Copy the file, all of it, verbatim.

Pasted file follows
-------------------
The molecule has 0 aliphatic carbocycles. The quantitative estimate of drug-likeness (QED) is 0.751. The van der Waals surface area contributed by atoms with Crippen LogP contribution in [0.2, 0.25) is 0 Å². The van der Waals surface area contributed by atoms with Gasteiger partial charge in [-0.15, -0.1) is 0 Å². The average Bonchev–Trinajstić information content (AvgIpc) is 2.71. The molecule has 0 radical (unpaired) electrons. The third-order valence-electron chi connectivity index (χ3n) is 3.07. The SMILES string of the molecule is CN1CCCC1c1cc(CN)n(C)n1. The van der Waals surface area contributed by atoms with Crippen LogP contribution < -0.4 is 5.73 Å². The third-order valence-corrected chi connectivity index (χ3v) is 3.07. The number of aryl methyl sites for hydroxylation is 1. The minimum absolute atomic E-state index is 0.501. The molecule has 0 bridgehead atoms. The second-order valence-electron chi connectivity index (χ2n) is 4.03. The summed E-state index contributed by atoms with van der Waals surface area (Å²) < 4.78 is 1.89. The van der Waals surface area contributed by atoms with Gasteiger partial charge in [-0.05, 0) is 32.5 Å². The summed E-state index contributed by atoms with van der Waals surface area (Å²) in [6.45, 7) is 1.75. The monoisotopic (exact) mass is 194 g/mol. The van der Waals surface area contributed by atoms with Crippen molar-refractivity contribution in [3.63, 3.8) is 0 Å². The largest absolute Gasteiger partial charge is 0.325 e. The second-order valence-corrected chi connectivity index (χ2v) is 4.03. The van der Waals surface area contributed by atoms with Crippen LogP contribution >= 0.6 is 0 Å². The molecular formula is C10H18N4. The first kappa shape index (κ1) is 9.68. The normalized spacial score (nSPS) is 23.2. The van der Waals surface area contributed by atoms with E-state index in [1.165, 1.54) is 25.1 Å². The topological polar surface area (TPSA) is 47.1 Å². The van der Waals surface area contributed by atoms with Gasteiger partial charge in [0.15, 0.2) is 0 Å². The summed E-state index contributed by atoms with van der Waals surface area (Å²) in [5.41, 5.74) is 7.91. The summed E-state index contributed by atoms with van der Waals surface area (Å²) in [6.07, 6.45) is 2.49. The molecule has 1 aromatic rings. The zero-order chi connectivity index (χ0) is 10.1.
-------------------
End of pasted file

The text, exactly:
The molecule has 0 aliphatic carbocycles. The quantitative estimate of drug-likeness (QED) is 0.751. The van der Waals surface area contributed by atoms with Crippen LogP contribution in [0.2, 0.25) is 0 Å². The van der Waals surface area contributed by atoms with Gasteiger partial charge in [-0.15, -0.1) is 0 Å². The average Bonchev–Trinajstić information content (AvgIpc) is 2.71. The molecule has 0 radical (unpaired) electrons. The third-order valence-electron chi connectivity index (χ3n) is 3.07. The SMILES string of the molecule is CN1CCCC1c1cc(CN)n(C)n1. The van der Waals surface area contributed by atoms with Crippen LogP contribution < -0.4 is 5.73 Å². The third-order valence-corrected chi connectivity index (χ3v) is 3.07. The number of aryl methyl sites for hydroxylation is 1. The minimum absolute atomic E-state index is 0.501. The molecule has 0 bridgehead atoms. The second-order valence-electron chi connectivity index (χ2n) is 4.03. The summed E-state index contributed by atoms with van der Waals surface area (Å²) < 4.78 is 1.89. The van der Waals surface area contributed by atoms with Gasteiger partial charge in [-0.05, 0) is 32.5 Å². The summed E-state index contributed by atoms with van der Waals surface area (Å²) in [6.45, 7) is 1.75. The monoisotopic (exact) mass is 194 g/mol. The van der Waals surface area contributed by atoms with Crippen molar-refractivity contribution in [3.63, 3.8) is 0 Å². The largest absolute Gasteiger partial charge is 0.325 e. The second-order valence-corrected chi connectivity index (χ2v) is 4.03. The van der Waals surface area contributed by atoms with Crippen LogP contribution >= 0.6 is 0 Å². The molecular formula is C10H18N4. The first kappa shape index (κ1) is 9.68. The normalized spacial score (nSPS) is 23.2. The van der Waals surface area contributed by atoms with E-state index in [1.165, 1.54) is 25.1 Å². The topological polar surface area (TPSA) is 47.1 Å². The van der Waals surface area contributed by atoms with Gasteiger partial charge in [0.15, 0.2) is 0 Å². The summed E-state index contributed by atoms with van der Waals surface area (Å²) in [5.41, 5.74) is 7.91. The summed E-state index contributed by atoms with van der Waals surface area (Å²) in [6.07, 6.45) is 2.49. The molecule has 1 aromatic rings. The zero-order chi connectivity index (χ0) is 10.1.